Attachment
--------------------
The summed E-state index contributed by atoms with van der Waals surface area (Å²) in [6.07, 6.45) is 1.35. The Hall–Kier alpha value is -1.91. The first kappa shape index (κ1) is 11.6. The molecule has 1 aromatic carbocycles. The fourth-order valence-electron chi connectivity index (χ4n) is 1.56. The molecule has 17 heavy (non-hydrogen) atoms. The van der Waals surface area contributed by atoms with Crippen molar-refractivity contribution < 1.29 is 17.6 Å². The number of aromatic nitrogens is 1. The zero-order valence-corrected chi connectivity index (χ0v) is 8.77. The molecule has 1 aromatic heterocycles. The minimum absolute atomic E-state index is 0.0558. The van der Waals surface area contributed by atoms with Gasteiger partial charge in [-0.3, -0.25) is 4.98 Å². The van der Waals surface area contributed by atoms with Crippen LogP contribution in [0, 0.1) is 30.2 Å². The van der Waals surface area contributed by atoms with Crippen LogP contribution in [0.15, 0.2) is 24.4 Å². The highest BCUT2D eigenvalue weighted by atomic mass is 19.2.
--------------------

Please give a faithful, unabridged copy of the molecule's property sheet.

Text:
The summed E-state index contributed by atoms with van der Waals surface area (Å²) in [6.07, 6.45) is 1.35. The Hall–Kier alpha value is -1.91. The first kappa shape index (κ1) is 11.6. The molecule has 1 aromatic carbocycles. The fourth-order valence-electron chi connectivity index (χ4n) is 1.56. The molecule has 17 heavy (non-hydrogen) atoms. The van der Waals surface area contributed by atoms with Crippen molar-refractivity contribution < 1.29 is 17.6 Å². The number of aromatic nitrogens is 1. The zero-order valence-corrected chi connectivity index (χ0v) is 8.77. The molecule has 1 aromatic heterocycles. The minimum absolute atomic E-state index is 0.0558. The van der Waals surface area contributed by atoms with Gasteiger partial charge in [-0.3, -0.25) is 4.98 Å². The van der Waals surface area contributed by atoms with Crippen LogP contribution in [0, 0.1) is 30.2 Å². The van der Waals surface area contributed by atoms with Crippen LogP contribution in [0.15, 0.2) is 24.4 Å². The highest BCUT2D eigenvalue weighted by atomic mass is 19.2.